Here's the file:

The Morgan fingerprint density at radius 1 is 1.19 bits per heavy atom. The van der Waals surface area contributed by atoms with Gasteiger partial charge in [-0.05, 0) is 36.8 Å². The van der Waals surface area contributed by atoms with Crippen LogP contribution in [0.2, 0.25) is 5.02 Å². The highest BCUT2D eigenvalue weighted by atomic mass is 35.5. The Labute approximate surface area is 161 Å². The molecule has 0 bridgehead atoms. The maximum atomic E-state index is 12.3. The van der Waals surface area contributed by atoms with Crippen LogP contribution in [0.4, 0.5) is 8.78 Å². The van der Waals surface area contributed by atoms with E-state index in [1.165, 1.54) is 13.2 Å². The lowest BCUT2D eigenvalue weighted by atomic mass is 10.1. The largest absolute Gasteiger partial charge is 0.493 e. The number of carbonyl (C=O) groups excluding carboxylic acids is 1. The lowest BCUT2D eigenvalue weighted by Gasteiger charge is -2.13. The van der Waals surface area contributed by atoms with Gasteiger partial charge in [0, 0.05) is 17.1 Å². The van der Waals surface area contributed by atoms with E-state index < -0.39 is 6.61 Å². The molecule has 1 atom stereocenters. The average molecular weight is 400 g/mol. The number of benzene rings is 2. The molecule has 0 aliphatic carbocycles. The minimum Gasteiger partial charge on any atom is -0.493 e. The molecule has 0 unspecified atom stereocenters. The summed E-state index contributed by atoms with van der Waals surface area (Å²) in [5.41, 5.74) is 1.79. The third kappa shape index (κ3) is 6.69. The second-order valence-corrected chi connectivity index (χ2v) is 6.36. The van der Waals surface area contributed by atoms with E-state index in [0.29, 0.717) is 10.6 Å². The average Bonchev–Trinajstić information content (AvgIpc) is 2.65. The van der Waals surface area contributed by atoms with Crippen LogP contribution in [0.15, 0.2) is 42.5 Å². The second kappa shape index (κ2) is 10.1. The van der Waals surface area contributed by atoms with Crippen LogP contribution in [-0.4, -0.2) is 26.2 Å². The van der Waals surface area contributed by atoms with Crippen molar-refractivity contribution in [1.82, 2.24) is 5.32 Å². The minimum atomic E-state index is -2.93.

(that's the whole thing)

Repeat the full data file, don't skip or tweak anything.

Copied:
The Morgan fingerprint density at radius 1 is 1.19 bits per heavy atom. The van der Waals surface area contributed by atoms with Gasteiger partial charge in [-0.05, 0) is 36.8 Å². The van der Waals surface area contributed by atoms with Crippen LogP contribution in [0.2, 0.25) is 5.02 Å². The highest BCUT2D eigenvalue weighted by atomic mass is 35.5. The Labute approximate surface area is 161 Å². The molecule has 0 bridgehead atoms. The maximum atomic E-state index is 12.3. The van der Waals surface area contributed by atoms with Crippen LogP contribution in [0.4, 0.5) is 8.78 Å². The van der Waals surface area contributed by atoms with E-state index in [1.165, 1.54) is 13.2 Å². The lowest BCUT2D eigenvalue weighted by atomic mass is 10.1. The largest absolute Gasteiger partial charge is 0.493 e. The number of carbonyl (C=O) groups excluding carboxylic acids is 1. The lowest BCUT2D eigenvalue weighted by Gasteiger charge is -2.13. The van der Waals surface area contributed by atoms with Gasteiger partial charge in [0, 0.05) is 17.1 Å². The van der Waals surface area contributed by atoms with E-state index < -0.39 is 6.61 Å². The molecule has 1 atom stereocenters. The average molecular weight is 400 g/mol. The number of benzene rings is 2. The molecule has 0 aliphatic carbocycles. The minimum Gasteiger partial charge on any atom is -0.493 e. The molecule has 0 unspecified atom stereocenters. The summed E-state index contributed by atoms with van der Waals surface area (Å²) in [5.41, 5.74) is 1.79. The third kappa shape index (κ3) is 6.69. The second-order valence-corrected chi connectivity index (χ2v) is 6.36. The van der Waals surface area contributed by atoms with E-state index in [0.29, 0.717) is 10.6 Å². The average Bonchev–Trinajstić information content (AvgIpc) is 2.65. The van der Waals surface area contributed by atoms with Crippen LogP contribution in [0.15, 0.2) is 42.5 Å². The second kappa shape index (κ2) is 10.1. The van der Waals surface area contributed by atoms with Crippen LogP contribution in [-0.4, -0.2) is 26.2 Å². The van der Waals surface area contributed by atoms with Crippen molar-refractivity contribution in [1.82, 2.24) is 5.32 Å². The minimum atomic E-state index is -2.93.